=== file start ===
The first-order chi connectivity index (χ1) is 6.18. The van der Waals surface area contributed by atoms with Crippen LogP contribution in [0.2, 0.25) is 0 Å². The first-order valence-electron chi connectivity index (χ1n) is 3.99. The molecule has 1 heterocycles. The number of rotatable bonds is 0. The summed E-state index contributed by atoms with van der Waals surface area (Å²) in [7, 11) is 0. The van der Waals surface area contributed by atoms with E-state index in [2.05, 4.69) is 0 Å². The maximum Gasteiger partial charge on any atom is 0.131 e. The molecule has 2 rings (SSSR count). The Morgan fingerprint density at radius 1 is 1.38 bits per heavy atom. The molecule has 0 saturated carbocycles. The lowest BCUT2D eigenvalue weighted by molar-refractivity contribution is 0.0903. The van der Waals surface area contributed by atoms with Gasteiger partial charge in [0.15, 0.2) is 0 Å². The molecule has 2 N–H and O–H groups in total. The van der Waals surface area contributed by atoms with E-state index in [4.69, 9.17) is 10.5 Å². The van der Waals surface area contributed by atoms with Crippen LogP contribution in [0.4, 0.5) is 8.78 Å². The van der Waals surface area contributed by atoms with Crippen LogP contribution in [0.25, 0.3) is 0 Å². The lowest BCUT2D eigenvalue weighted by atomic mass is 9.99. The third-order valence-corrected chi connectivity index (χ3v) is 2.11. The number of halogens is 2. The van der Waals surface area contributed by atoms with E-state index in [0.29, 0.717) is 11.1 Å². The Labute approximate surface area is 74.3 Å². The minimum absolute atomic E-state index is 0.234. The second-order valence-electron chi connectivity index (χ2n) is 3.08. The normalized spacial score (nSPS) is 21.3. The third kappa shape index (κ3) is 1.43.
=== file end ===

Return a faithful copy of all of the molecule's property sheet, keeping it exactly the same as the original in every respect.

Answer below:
The first-order chi connectivity index (χ1) is 6.18. The van der Waals surface area contributed by atoms with Crippen LogP contribution in [0.2, 0.25) is 0 Å². The first-order valence-electron chi connectivity index (χ1n) is 3.99. The molecule has 1 heterocycles. The number of rotatable bonds is 0. The summed E-state index contributed by atoms with van der Waals surface area (Å²) in [7, 11) is 0. The van der Waals surface area contributed by atoms with E-state index in [2.05, 4.69) is 0 Å². The maximum Gasteiger partial charge on any atom is 0.131 e. The molecule has 2 rings (SSSR count). The Morgan fingerprint density at radius 1 is 1.38 bits per heavy atom. The molecule has 0 saturated carbocycles. The lowest BCUT2D eigenvalue weighted by molar-refractivity contribution is 0.0903. The van der Waals surface area contributed by atoms with Gasteiger partial charge in [0.15, 0.2) is 0 Å². The molecule has 2 N–H and O–H groups in total. The van der Waals surface area contributed by atoms with E-state index in [4.69, 9.17) is 10.5 Å². The van der Waals surface area contributed by atoms with Crippen LogP contribution in [0.4, 0.5) is 8.78 Å². The van der Waals surface area contributed by atoms with Crippen LogP contribution in [0.25, 0.3) is 0 Å². The lowest BCUT2D eigenvalue weighted by atomic mass is 9.99. The third-order valence-corrected chi connectivity index (χ3v) is 2.11. The number of halogens is 2. The van der Waals surface area contributed by atoms with E-state index in [0.29, 0.717) is 11.1 Å². The Labute approximate surface area is 74.3 Å². The minimum absolute atomic E-state index is 0.234. The second-order valence-electron chi connectivity index (χ2n) is 3.08. The normalized spacial score (nSPS) is 21.3. The third kappa shape index (κ3) is 1.43.